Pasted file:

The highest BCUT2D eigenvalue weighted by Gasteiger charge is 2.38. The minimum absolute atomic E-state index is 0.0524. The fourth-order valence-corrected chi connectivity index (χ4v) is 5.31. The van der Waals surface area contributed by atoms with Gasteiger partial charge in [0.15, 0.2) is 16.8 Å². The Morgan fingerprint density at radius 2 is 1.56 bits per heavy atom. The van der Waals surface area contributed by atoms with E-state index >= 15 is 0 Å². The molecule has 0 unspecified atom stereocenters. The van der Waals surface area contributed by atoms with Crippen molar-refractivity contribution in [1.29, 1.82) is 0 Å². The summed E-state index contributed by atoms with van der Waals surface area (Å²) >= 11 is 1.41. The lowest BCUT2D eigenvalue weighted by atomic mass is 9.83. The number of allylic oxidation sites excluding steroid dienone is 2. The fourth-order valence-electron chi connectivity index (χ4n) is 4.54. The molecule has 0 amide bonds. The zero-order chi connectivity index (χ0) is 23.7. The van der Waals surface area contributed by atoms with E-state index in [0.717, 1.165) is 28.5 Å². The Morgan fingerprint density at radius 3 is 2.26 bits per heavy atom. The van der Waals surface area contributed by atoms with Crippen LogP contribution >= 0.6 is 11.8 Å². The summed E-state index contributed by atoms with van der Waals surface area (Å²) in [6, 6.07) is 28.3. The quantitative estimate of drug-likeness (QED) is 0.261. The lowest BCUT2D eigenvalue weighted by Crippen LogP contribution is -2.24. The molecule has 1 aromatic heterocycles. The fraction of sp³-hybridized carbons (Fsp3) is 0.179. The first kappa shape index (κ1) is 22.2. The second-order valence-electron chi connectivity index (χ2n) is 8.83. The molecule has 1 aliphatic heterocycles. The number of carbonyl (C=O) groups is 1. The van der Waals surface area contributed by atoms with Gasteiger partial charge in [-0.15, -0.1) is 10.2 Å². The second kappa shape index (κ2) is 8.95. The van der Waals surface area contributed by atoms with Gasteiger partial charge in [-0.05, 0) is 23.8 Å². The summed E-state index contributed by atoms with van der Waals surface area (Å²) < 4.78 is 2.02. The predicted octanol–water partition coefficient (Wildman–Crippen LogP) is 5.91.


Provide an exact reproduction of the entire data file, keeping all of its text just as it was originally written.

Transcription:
The highest BCUT2D eigenvalue weighted by Gasteiger charge is 2.38. The minimum absolute atomic E-state index is 0.0524. The fourth-order valence-corrected chi connectivity index (χ4v) is 5.31. The van der Waals surface area contributed by atoms with Gasteiger partial charge in [0.15, 0.2) is 16.8 Å². The Morgan fingerprint density at radius 2 is 1.56 bits per heavy atom. The van der Waals surface area contributed by atoms with E-state index >= 15 is 0 Å². The molecule has 0 unspecified atom stereocenters. The van der Waals surface area contributed by atoms with Crippen molar-refractivity contribution in [1.29, 1.82) is 0 Å². The summed E-state index contributed by atoms with van der Waals surface area (Å²) >= 11 is 1.41. The lowest BCUT2D eigenvalue weighted by atomic mass is 9.83. The number of allylic oxidation sites excluding steroid dienone is 2. The fourth-order valence-electron chi connectivity index (χ4n) is 4.54. The molecule has 0 amide bonds. The zero-order chi connectivity index (χ0) is 23.7. The van der Waals surface area contributed by atoms with E-state index in [0.717, 1.165) is 28.5 Å². The Morgan fingerprint density at radius 3 is 2.26 bits per heavy atom. The van der Waals surface area contributed by atoms with Crippen LogP contribution >= 0.6 is 11.8 Å². The summed E-state index contributed by atoms with van der Waals surface area (Å²) in [6, 6.07) is 28.3. The quantitative estimate of drug-likeness (QED) is 0.261. The lowest BCUT2D eigenvalue weighted by Crippen LogP contribution is -2.24. The molecule has 1 aromatic heterocycles. The fraction of sp³-hybridized carbons (Fsp3) is 0.179. The first kappa shape index (κ1) is 22.2. The second-order valence-electron chi connectivity index (χ2n) is 8.83. The molecule has 1 aliphatic heterocycles. The number of carbonyl (C=O) groups is 1. The van der Waals surface area contributed by atoms with Gasteiger partial charge in [-0.15, -0.1) is 10.2 Å². The second kappa shape index (κ2) is 8.95. The van der Waals surface area contributed by atoms with Gasteiger partial charge in [-0.05, 0) is 23.8 Å². The summed E-state index contributed by atoms with van der Waals surface area (Å²) < 4.78 is 2.02. The predicted octanol–water partition coefficient (Wildman–Crippen LogP) is 5.91.